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Boat, The

by Nam Le
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Product Details

  • Publisher: Canongate Books-Great Britian
  • Publishing date: 2009
  • Language: English
  • ISBN-13: 9781847671615
  • ISBN: 1847671616

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  • Is it a boat or a bandwagon?
    From Amazon

    Absurdly overhyped. How is it possible that one book of meandering and generic multi-culti stories should receive so many awards and so much praise? I enjoyed the stories, but was not extraordinarily impressed. I saw him read, and he read the Iowa workshop story, in which he washes the dishes, has sex with his girlfriend, walks past a local and imagines that the guy shoots him in his leg, and on and on, and then to top off this exercise in workshop drivel, he ends the story with his father suddenly revealing that he is a survivor of the My Lai massacre, giving a heartwrenching account of witnessing the murder of his family. From the comments made after the reading, it became apparent that his father was not in fact at My Lai, and that the account is there merely as a final flourish to an otherwise meaningless banal piece. I found Nam Le's blatant exploitation of the suffering of other people as a cheap gimmick for his story pretty shocking.

  • Excuse me, sir, I asked for a regular soda; not a diet one.
    From Amazon

    I had high expectations for this book- the back cover listed awards and much praise. Then I read the book. Cover to cover. Some of the stories were slightly interesting, but the one titled, Hiroshima, was absolutely painful to read. I think I would have rather eaten a bug, that had crawled though its own feces, then got eaten by a bird, and finally was regurgitated into my mouth. Another thing that I disliked was Nam Le's use of simile. For me, it missed the mark on almost every occasion. It felt like it was written by a person who has lived a sheltered life; a person that was given the best education, but never "lived" a day in his life. Someone who could walk into their home after a long day and not worry about trekking grime all over their carpet, because they didn't walk through any areas that held grime. And I like grime in a novel. Additionally, the book contained copious amount of description, extraneous explanations after dialogue- it felt like I had been placed into a highchair, bibbed, and then spoon fed by Nam Le as he sang: "Ah, ah, baby... ah, ah, baby." Treat your readers with respect if you want them to buy another one of your books. Then there was Le's choice to exclude proper punctuation in some stories- at times I wasn't sure if a passage was exposition, dialogue, or something else entirely. It was like reading a Cormac McCarthy novel (if Cormac had been bopped over the head with a mallet before he sat down to compose). In the end, I felt like I had bought a diet brand soda. It was a soda all right, but it lacked all of the tasty junk that makes me say, ahh! And then go for another sip.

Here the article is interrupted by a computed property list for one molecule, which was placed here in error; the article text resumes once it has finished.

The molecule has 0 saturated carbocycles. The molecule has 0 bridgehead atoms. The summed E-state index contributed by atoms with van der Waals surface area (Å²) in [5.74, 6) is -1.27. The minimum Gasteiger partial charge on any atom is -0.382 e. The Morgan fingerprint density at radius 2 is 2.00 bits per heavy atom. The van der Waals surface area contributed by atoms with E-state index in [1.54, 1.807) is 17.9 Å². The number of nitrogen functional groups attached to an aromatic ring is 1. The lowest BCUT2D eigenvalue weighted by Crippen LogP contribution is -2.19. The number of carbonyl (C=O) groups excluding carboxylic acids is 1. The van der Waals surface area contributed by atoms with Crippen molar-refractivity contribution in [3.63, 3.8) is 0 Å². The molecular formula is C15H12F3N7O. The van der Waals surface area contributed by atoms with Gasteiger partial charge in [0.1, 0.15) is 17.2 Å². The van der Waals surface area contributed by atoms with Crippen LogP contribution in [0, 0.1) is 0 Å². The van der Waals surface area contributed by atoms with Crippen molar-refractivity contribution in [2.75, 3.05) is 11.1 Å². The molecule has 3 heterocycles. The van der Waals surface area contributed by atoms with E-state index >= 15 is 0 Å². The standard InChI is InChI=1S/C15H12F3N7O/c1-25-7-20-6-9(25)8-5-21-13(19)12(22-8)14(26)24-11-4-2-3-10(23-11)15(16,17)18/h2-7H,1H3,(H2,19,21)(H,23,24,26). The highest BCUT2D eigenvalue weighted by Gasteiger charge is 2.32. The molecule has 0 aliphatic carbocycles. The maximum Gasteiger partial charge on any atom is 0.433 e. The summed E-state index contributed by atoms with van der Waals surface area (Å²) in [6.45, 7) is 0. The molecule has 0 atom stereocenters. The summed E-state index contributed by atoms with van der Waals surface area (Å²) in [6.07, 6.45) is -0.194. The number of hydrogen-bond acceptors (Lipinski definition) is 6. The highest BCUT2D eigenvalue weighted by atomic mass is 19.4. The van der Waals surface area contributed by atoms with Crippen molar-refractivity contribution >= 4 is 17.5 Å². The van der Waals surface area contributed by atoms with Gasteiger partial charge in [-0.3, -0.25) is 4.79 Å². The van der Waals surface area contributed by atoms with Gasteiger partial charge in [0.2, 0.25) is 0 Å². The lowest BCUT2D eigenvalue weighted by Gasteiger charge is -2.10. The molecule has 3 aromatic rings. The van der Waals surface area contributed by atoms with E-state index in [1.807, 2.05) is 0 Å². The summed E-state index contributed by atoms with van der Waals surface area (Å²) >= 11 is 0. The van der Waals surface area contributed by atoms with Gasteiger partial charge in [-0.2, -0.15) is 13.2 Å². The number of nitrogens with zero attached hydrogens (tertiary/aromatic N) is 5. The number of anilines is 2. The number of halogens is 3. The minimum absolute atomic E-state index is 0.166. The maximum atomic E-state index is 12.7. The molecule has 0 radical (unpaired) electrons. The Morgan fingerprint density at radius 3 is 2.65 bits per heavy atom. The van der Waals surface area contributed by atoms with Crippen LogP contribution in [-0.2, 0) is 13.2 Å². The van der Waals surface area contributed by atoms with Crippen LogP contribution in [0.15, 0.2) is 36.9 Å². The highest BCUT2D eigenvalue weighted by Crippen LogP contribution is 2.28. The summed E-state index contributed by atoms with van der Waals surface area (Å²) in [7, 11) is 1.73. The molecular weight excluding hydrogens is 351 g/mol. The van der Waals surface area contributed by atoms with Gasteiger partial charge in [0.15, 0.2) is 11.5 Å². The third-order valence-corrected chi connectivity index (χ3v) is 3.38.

• A painfully beautiful paradox
    From Amazon

    This is a book for those who believe that well-constructed art is not just what's nice to look at, but that which effectively causes the observer to feel. It's an extraordinarily poignant collection of stories about far-flung places and times that starts with a memory of Vietnam, penetrates the dark world of Colombia's slumlords, and accompanies an adolescent boy in a remote Australian fishing village as he navigates the dichotomous journeys of losing his mother and experiencing his first love. It wades through the glittering emotional wreckage of an ailing, estranged father in New York City, follows a child through the prelude to the bombing of Hiroshima in Japan, traces the steps of a woman's fight for equilibrium in Iran, and at last, in a poetically symmetrical terminus, returns to Vietnam, in a languishing vessel full of refugees searching desperately for escape. The book is difficult emotionally, with few likable characters, and yet the author conclusively transports the reader to each vastly different location and era, and straight to the core of each disparate mind, with a truly startling sense of reality. One continuously striking aspect of these stories is that they uniformly lack dénouement. Each one ends at its apex, leaving the reader mid-plunge and without the ballast of resolution. While this technique was at first frustrating for me, once I found my balance in it, I came to see it as a skillful illustration of the fact that life is about the journey, and the destination is meant for mystery.

  • Well written, dreadfully depressing
    From Amazon

    These short stories are some of the most depressing works of fiction I have read in some time. I only made it through the first three stories entirely before jumping ahead to the others to find out something as devastatingly horrible happens in the remaining stories. While they were extremely vivid and well written, be warned of the sad state of all of the characters who have little happiness in their lives. The content is not for those who are on the edge emotionally!

  • Just OK - Kinda Flat
    From Amazon

    I really looked forward to reading this based on various reviews I read, but could only get through the first three stories. They just weren't particularly interesting and I couldn't relate to or care about any of the characters. Seemed like the goal was "good writing" rather than "writing well" = meaning the emphasis was on the prose and style and what was missing was any connection to the story and any attempt to involve the reader. Thus, just OK for me.

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